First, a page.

Memories of interreligious strife can make it difficult for people of different faith groups to develop bonds of trust with one another. Histories of anti-Semitism, for example, in Europe and the United States, tended to cause Jews to draw inward and create insular communities for self-protection, in addition to often being forbidden to move outside of set zones or ghetto areas. Indigenous peoples often hold traumatic memories of their faith practices being misunderstood or denigrated as devilish or heathenish. (The Nehiyaw writer Suzanne Methot is a good source on intergenerational Indigenous trauma.) Many of the white Protestants who administered reservations in years past could not understand, for example, that most Indigenous peoples integrate their faith practices into their daily lives. The Protestants did not recognize a faith practice as religious if it did not take place in a designated building (similar to a church) or if it involved a practice, such as dance, that was not part of the Protestant liturgy. Likewise, a long legacy of violence between Hindus and Muslims in India has led to mistrust between the two faith groups.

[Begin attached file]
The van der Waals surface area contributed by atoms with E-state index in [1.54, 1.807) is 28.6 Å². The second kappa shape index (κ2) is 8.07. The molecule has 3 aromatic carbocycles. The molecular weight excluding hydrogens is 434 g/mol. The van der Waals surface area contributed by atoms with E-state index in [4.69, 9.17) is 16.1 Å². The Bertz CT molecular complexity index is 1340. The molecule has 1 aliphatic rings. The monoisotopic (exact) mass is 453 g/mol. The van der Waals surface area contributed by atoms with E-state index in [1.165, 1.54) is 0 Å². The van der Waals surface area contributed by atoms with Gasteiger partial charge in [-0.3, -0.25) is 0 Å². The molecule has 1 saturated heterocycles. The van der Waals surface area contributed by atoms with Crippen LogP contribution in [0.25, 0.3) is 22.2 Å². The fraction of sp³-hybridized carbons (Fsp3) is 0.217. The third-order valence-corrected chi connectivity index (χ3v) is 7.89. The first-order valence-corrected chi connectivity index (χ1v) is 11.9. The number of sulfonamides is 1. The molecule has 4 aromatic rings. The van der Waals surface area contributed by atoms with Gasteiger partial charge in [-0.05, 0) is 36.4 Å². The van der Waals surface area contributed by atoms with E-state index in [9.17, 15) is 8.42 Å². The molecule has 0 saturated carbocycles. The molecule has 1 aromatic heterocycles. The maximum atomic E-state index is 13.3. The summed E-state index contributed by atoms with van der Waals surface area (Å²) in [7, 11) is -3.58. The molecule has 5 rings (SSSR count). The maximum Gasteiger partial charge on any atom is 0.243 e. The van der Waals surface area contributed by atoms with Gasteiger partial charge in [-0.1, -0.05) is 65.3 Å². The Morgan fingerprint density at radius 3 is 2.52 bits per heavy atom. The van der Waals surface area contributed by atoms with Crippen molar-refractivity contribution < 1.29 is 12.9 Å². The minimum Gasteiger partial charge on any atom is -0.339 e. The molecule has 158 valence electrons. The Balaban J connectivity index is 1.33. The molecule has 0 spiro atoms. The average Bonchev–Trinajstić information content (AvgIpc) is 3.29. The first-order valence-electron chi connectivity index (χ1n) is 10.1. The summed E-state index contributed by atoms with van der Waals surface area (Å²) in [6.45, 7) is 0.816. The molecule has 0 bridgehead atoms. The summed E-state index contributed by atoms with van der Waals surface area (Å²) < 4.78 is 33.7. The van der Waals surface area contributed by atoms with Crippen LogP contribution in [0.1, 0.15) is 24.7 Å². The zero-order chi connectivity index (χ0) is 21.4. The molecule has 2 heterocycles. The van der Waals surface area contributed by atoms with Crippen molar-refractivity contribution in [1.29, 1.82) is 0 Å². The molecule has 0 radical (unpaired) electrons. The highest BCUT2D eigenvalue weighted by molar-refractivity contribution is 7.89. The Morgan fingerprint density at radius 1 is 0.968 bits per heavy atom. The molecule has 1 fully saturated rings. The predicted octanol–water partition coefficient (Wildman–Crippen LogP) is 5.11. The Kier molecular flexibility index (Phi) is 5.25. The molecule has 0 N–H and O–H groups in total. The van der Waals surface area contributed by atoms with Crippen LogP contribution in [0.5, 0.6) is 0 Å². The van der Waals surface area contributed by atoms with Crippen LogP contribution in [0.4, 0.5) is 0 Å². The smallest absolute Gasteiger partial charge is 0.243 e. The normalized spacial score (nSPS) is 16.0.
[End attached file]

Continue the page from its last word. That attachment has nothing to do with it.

On the other hand, groups like the Quakers opposed slavery and built interreligious trust with Black American faith groups, who remembered the Quakers' strong support for abolition. Going back even earlier, in founding Pennsylvania, William Penn reached out to other faith groups who were persecuted, such as Anabaptists, offering them land in the colony, and showed respect for Indigenous faith practices, leading to good interreligious relationships as long as Quakers ran the colony.
Because of the strife that has more characteristically marked relationships between faiths, interfaith groups and councils have become an important way for people from different faiths to get to know each other, build bonds of trust, and work together for common purposes. Such groups can help replace a legacy of bad or traumatic memories with a new narrative based on mutual respect.